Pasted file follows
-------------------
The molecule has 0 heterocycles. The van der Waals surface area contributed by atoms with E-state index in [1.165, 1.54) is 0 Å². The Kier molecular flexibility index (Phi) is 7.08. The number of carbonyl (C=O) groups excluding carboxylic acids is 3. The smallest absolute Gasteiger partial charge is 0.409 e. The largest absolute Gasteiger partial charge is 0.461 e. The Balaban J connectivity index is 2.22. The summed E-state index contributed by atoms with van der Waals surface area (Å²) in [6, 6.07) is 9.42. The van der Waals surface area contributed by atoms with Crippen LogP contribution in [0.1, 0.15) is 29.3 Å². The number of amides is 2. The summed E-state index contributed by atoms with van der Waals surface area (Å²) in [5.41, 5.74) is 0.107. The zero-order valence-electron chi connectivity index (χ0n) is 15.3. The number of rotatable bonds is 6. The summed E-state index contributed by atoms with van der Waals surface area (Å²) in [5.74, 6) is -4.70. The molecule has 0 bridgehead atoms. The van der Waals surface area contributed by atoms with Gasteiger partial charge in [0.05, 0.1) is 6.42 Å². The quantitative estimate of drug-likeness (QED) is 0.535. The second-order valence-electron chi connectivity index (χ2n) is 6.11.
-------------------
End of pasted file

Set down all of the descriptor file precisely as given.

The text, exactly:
The molecule has 0 heterocycles. The van der Waals surface area contributed by atoms with E-state index in [1.165, 1.54) is 0 Å². The Kier molecular flexibility index (Phi) is 7.08. The number of carbonyl (C=O) groups excluding carboxylic acids is 3. The smallest absolute Gasteiger partial charge is 0.409 e. The largest absolute Gasteiger partial charge is 0.461 e. The Balaban J connectivity index is 2.22. The summed E-state index contributed by atoms with van der Waals surface area (Å²) in [6, 6.07) is 9.42. The van der Waals surface area contributed by atoms with Crippen LogP contribution in [0.1, 0.15) is 29.3 Å². The number of amides is 2. The summed E-state index contributed by atoms with van der Waals surface area (Å²) in [5.41, 5.74) is 0.107. The zero-order valence-electron chi connectivity index (χ0n) is 15.3. The number of rotatable bonds is 6. The summed E-state index contributed by atoms with van der Waals surface area (Å²) in [5.74, 6) is -4.70. The molecule has 0 bridgehead atoms. The van der Waals surface area contributed by atoms with Gasteiger partial charge in [0.05, 0.1) is 6.42 Å². The quantitative estimate of drug-likeness (QED) is 0.535. The second-order valence-electron chi connectivity index (χ2n) is 6.11.